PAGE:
You are very welcome. It has been an interesting discussion so far, and some interesting issues have been brought out. You have mentioned attitudinal change a number of times, and that will be one of the most difficult things for us, as legislators, to achieve. Sam, Jim and I were on the previous Health Committee that scrutinised the Safeguarding Board Bill. When you look at the evidence and know broadly what you want, it is a case of getting that change right throughout the entire system to reflect the concerns about how you safeguard and make sure that people are taken into account whatever their capacity. I suggest that making that change will be very difficult regardless of the way in which we approach the legislation.

One positive is that — I am not counting on the First Minister resigning when I say this — we have a window at this stage of the Assembly cycle when we are at least three and a half years away from an election, possibly even four and a half years if the term is extended. So, we have time to take account of the justice system, and we do not need to rush. I am supportive of the Chair’s opening comments about how we include youth because we do not want to leave people behind. We have been debating another issue that involves youths who are detained and how to look at the legislation in that area.

You are clearly very passionate about and committed to this, and you want to build it on the four cornerstones from the Bamford review. How will we get that into legislation and change the face of mental health and learning disability across Northern Ireland and in every service and every part of government that interacts with people? That will be incredibly difficult.

Dr McKeown:

One way to do it is to see people with a learning disability or with mental health problems as rights holders. That change has to happen. Rather than other people making decisions on a person’s behalf, even if they are good decisions — this is not to say that the decisions would not be the best ones for the person — it is about seeing the person as someone who has inherent value, who contributes to the society in which they live and who has autonomy. That is really important, and it will start to bring about the attitude change.

Kieran, you talked earlier about the indications of change. It is a bit early, but colleagues in England say that the capacity legislation has led to people starting to see people with a learning disability, including those with severe communication difficulties, differently. It is about seeing people as being rights holders and being in charge of their life. They need support to be in charge of their life. It is about recognising, particularly for people with a learning disability, that the nature of the disability will mean that most people will need extra help to manage or to make decisions. It starts with the premise that they need extra help, and it is about making sure that they get that help so that they can make decisions.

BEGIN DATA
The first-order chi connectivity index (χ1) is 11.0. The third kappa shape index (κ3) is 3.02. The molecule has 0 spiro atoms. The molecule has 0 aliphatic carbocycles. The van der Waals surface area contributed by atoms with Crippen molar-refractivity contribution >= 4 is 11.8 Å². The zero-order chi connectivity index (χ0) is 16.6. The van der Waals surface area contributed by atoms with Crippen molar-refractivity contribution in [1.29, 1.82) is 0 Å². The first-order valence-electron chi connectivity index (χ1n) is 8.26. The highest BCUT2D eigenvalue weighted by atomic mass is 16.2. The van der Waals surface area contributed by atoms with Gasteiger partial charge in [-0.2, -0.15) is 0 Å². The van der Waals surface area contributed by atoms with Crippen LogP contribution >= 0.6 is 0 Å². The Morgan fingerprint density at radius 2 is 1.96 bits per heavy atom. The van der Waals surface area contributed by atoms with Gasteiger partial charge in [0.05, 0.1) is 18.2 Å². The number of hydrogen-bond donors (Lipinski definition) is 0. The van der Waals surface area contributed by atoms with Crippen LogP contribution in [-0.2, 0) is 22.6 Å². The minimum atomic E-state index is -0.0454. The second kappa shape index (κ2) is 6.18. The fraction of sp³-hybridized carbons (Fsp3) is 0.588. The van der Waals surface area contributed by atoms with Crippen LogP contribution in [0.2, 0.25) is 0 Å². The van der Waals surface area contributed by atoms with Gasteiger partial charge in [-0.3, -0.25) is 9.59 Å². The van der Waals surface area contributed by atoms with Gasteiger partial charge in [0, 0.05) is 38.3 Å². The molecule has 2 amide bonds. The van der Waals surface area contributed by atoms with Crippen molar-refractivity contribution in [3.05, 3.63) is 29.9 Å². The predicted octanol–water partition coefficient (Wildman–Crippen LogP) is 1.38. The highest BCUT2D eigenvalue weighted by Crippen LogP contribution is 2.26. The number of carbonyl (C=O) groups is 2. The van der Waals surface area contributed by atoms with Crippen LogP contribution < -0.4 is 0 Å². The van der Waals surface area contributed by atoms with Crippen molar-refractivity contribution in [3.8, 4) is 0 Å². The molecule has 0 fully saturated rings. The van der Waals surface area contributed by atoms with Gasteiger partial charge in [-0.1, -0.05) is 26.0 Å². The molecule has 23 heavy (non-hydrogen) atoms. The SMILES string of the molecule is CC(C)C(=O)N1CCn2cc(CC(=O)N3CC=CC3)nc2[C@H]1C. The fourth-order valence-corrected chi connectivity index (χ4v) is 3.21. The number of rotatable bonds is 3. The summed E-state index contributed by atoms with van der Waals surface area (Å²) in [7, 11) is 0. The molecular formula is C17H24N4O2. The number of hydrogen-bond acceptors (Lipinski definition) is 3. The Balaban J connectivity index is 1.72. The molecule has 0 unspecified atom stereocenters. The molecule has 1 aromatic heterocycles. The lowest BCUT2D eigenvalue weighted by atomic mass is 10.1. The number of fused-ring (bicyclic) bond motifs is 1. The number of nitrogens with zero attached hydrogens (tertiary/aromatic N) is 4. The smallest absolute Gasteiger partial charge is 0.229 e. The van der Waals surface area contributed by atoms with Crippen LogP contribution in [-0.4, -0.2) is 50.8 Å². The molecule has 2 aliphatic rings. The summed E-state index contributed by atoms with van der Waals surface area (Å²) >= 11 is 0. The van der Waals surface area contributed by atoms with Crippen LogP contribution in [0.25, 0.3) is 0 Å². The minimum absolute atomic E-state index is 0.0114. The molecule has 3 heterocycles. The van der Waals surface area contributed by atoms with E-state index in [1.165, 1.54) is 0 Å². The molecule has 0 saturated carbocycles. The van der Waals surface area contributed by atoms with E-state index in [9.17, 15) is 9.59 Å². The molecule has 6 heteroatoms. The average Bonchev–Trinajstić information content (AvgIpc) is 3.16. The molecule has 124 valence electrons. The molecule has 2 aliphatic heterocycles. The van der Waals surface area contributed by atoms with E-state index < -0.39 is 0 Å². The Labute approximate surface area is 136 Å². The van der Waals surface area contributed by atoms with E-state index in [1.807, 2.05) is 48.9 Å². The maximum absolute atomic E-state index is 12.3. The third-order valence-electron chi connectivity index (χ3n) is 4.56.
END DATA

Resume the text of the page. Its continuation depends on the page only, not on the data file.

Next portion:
Ms O’Hare:

It is vital that we get it right and that we incorporate that approach into the legislation. There is ample evidence of law driving social change. In long-gone case law and legislation, I would not have been considered a person because of my gender. Law can make a difference, and getting the law right can make a difference. As Catherine and Liz have said — they may want to come back to you on this, John — it is important that training is an integral part of the piece. Similarly, public discourse needs to develop.

Ms Main:

Public discourse is very important. A lot of very good work has been done on stigma here in relation to challenging people and them getting help for themselves. There has not been an integrated stigma discrimination campaign that focuses on the discrimination side and works to change attitudes. You see that in England, in particular, which has a very good campaign. Scotland also has a good campaign, and Wales is just starting to roll out a campaign. In England, they are very much measuring attitudinal change and seeing that it is possible. Until there is that sort of full-scale campaign right across all areas, particularly schools and the medical arena — so much discrimination occurs in the medical arena — you need that preparation as well if it is really to make a difference.

Ms Harper:

We are a home treatment, which is about keeping people away from hospital. That seems to work better. Although they are not even in hospital, they still feel stigmatised. They wonder what will happen when they look for a job. People feel as though their life is over; they think that there is no hope for them and that nobody will ever employ them. Home treatment leads to quicker recovery because people are in the community and do not need a period to adjust to going to hospital, but they are still stigmatised in their own homes.

Mr McCallister:

The Bill is needed because it will encompass a wide range of people, including those with very severe learning disabilities. Your point, Paschal, was about how people’s rights can be exercised without having to always revert to the courts system. They should be quite easily accessible, so that they are known to service users and providers. They should become par for the course. Achieving the attitudinal change will be a pretty massive feat. I know that we will not achieve that instantly, but at least we are starting the discussion now and getting different services geared up. In answer to Kieran’s question, you talked about getting training going now. Liz made the point about looking at some of the numbers so that we have more of an idea of what level of service and investment we are likely to need. There is a huge job of work to be done to see where we will be.